- Nerve damage – located near the groin, the femoral nerve is one of the largest nerves in your leg. It controls the muscles that help straighten your leg and move your hips. It’s responsible for the sensations in the lower part of your leg and front of your thigh. When this nerve is damaged, it affects your ability to take part in any physical activity that requires your legs to bear weight.
The good news is you can take preventative measures. If you search for treatments for weak knees, you’ll most commonly come across suggestions for strengthening the muscles that support the knee. Strengthening exercises are important and are effective for treating weak knees. If you have experienced ligament damage or another injury, the strengthening exercises can also work in rehabilitation.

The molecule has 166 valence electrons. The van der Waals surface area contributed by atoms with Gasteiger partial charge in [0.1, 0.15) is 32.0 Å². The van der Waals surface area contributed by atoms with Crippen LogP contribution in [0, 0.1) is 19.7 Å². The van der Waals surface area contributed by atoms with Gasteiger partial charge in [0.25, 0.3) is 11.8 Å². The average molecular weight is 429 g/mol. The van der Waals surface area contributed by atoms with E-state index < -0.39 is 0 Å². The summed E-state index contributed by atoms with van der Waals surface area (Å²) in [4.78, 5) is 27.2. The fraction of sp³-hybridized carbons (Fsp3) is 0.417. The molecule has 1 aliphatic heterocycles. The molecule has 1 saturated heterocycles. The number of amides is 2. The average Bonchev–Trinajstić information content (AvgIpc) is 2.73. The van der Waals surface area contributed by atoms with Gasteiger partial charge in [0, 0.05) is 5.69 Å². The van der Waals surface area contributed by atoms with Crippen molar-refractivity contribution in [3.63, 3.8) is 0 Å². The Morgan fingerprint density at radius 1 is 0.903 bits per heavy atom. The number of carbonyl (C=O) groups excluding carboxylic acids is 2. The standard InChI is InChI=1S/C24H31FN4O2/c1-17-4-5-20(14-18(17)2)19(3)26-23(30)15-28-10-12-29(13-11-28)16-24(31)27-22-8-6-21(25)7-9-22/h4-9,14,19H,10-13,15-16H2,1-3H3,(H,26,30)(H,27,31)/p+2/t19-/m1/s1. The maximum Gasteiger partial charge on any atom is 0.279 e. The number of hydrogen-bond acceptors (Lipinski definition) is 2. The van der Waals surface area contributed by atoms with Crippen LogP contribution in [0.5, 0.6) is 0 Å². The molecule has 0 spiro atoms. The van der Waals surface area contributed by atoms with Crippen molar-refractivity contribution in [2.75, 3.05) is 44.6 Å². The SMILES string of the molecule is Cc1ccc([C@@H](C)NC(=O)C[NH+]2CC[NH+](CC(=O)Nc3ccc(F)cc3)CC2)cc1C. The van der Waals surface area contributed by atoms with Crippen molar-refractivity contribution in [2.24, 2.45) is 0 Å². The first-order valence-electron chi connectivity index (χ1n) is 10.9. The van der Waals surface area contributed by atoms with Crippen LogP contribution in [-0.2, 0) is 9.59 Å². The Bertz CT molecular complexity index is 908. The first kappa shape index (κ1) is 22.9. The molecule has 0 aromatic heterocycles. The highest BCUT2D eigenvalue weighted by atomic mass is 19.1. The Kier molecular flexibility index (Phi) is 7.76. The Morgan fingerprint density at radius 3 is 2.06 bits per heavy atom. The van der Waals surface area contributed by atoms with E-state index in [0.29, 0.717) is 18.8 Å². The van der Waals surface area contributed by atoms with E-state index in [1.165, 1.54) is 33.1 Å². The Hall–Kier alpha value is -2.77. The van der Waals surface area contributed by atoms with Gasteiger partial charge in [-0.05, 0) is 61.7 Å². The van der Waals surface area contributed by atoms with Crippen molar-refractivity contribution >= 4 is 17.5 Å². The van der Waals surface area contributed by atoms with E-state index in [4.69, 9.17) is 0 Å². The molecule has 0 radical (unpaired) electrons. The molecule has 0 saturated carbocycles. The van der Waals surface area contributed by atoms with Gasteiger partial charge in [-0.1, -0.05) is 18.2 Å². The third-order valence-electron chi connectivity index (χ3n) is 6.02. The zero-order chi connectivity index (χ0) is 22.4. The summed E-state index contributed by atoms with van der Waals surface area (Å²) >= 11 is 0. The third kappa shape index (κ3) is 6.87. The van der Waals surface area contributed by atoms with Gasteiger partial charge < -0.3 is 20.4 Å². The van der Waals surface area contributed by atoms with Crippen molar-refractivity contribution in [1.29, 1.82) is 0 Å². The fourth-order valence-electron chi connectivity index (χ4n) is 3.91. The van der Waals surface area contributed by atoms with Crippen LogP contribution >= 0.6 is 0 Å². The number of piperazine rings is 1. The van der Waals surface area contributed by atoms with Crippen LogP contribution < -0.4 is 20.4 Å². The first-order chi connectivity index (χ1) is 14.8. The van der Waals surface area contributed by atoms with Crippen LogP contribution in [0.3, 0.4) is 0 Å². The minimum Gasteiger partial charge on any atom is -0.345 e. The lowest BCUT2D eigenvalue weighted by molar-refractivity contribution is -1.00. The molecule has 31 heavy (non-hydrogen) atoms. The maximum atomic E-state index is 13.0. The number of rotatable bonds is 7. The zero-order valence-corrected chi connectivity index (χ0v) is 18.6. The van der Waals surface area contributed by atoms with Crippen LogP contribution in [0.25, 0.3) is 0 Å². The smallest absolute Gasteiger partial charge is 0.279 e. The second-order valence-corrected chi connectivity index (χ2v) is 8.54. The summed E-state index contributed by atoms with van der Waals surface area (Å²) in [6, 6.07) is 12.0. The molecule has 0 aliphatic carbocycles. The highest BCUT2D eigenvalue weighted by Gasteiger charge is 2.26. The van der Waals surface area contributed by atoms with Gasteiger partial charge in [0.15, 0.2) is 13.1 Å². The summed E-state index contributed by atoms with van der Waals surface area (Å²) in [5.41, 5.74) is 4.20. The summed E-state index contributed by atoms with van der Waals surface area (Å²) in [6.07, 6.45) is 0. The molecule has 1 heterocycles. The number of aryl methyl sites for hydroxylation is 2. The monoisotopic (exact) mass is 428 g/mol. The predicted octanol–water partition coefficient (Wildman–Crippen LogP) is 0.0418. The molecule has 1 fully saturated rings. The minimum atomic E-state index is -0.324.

Knee strengthening exercises
- Half moon bends
- Begin with the right leg forward. Bend your right knee softly and bring your left hand to your hip.
- Shift your weight forward and bring your right hand to the floor or on a block in front of your right foot.
- Begin to straighten your right leg while simultaneously lifting your left foot off the floor. Keep your left leg as straight as possible.
- Open your hips, stacking the left hip point on top of the right hip point.
- Bring your left leg up to be parallel to the floor. Flex your left foot strongly with the toes pointing toward the left side of the room.
- Bend and straighten the right knee 10 times.
- Repeat on the left side.
- Chair pose squats
- Stand with your feet hip-distance apart.
- Bend your knees and towards a 90° bend in your knees.
- Send your weight back to heels. Get as close to the 90° bend in your knees without losing balance on your heels.
- Raise your arms overhead, with your palms facing each other without arching your lower back.
- Come back to a neutral standing position.
- Repeat that sequence 10 times.
- Locust lifts
- Lie on your belly, with the chin on the floor, legs together and arms alongside the body, with the palms down.